As a general rule, you need to live within your means and your expenses should not exceed your income. Photo: Pixabay

What does it mean to be financially responsible? 

As a general rule, you need to live within your means and your expenses should not exceed your income. A big part of this is to manage your credit responsibly and to keep on top of your payments – the way you manage credit can impact your ability to get future loans, like finance for a car, a bond for a house or even a cell phone contract.

Here are 10 tips to be more credit responsible:

Ensure your instalments are paid on time 

One of the most important factors influencing your credit score is your payment history. If you miss payments or are consistently late, that will be reflected on your credit report. This can lead to a lower credit score, which can give rise to additional fees or higher interest and worse credit terms and rates when you apply for loans.

Avoid risky behaviour 

Applying for credit at multiple lenders could be seen as risky behaviour. Each time you apply for credit, your bureau data is accessed, and an enquiry notice is recorded on your credit report. Too many applications can affect your credit score negatively.

Review your credit report regularly 

Managing your credit effectively requires that you keep up with what is happening on your credit report. It’s important to check your credit report at each bureau regularly to ensure there is no fraudulent activity in your name and that any errors can be fixed as quickly as possible.

Understand your credit report 

Become familiar with your credit report and the information it contains. Regularly access your credit information to ensure that the information recorded is accurate and up to date. Everyone has the right to dispute the data contained in their credit report if any of it is incorrect. The credit bureau will investigate that data and remove it from the report if the dispute is upheld. This is done without charge.

Only use credit when you need it, not when you want it 

It’s important to track your credit card spending so that you avoid going over your limit. Be cautious of becoming dependant on multiple short-term loans associated with high interest rates and in particular    payday loans where repayments are deducted in full upon your payday.

Don’t live beyond your means, know your budget 

You should know exactly how much is going in and coming out of your account each month. It’s a good idea to keep your credit use less than 30% of your maximum limits.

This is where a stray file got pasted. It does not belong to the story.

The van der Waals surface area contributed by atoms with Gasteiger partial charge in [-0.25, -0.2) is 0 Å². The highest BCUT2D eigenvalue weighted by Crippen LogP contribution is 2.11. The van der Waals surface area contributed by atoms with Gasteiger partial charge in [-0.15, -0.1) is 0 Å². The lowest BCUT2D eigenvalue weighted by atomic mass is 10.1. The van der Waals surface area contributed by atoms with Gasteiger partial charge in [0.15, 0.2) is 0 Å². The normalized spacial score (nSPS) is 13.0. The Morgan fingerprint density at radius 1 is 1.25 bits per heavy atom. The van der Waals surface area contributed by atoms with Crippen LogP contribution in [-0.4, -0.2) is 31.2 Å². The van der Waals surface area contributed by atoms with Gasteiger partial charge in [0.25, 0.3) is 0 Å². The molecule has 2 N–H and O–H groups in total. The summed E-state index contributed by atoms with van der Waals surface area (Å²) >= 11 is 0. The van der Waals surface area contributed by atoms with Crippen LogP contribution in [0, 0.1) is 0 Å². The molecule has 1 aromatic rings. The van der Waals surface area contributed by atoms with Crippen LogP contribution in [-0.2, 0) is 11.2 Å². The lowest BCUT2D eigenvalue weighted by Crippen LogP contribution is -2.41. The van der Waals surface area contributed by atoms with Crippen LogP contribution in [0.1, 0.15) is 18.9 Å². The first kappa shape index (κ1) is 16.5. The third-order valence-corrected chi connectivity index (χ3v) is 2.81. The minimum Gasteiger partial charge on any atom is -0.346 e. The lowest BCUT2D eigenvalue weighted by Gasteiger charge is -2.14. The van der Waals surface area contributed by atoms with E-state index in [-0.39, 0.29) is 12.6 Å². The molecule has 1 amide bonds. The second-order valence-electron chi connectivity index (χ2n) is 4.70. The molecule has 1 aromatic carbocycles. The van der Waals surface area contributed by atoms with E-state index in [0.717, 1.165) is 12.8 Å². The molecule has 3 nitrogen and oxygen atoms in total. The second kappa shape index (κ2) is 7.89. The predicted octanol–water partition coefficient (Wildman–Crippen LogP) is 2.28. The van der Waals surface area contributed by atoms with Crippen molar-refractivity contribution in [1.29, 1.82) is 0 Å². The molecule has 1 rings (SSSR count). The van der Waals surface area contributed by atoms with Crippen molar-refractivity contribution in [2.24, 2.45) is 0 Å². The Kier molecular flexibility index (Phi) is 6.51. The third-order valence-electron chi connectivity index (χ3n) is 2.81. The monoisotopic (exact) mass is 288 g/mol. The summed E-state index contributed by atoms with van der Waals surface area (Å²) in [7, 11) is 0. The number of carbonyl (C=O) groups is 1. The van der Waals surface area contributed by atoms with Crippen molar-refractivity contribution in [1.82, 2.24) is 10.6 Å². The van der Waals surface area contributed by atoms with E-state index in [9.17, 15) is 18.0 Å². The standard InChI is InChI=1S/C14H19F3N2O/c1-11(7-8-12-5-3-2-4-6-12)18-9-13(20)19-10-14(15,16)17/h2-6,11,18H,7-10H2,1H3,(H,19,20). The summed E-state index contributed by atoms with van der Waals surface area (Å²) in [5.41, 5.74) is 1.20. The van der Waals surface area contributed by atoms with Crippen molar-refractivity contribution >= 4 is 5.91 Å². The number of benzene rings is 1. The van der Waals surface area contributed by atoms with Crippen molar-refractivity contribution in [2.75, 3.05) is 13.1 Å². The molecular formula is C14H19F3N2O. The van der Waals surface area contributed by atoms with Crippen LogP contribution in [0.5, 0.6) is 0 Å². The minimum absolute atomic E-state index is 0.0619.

Understand your monthly instalments 

Never buy on credit without knowing if you can afford the monthly instalments. When applying for credit make sure you understand the pre-agreement statement and quotation that indicates how much you will pay every month and what the total cost of the credit will be. Calculate the credit repayments you can afford to pay off every month and if possible, repay more than your minimum monthly instalment.

Never use credit to pay off other debt 

Paying off debt by using other sources of credit is the quickest way to land you in financial trouble. A debt spiral is difficult to get out of. Instead try to negotiate a better repayment deal with the credit provider.

Don’t ignore payment notifications 

It’s important to respond to contact from the credit provider in relation to late or missed payments. Remember to make sure any call, email or SMS is genuine and not from a fraudster. If you are unable to make payment due to unforeseen circumstances, call or write a letter to explain your situation and make alternative arrangements to pay what you owe. Ignoring letters of demand or summons will have a serious negative effect on your credit score and profile.

Be careful of service providers offering to “fix” your credit report 

There is never any need to pay someone to change anything on your credit report. If there is information that you need to change or dispute on your report, you can do so yourself for free by contacting the credit bureaus directly.  

Remember: Credit isn’t additional income. Always ask yourself: “Do I really need it?” 

PERSONAL FINANCE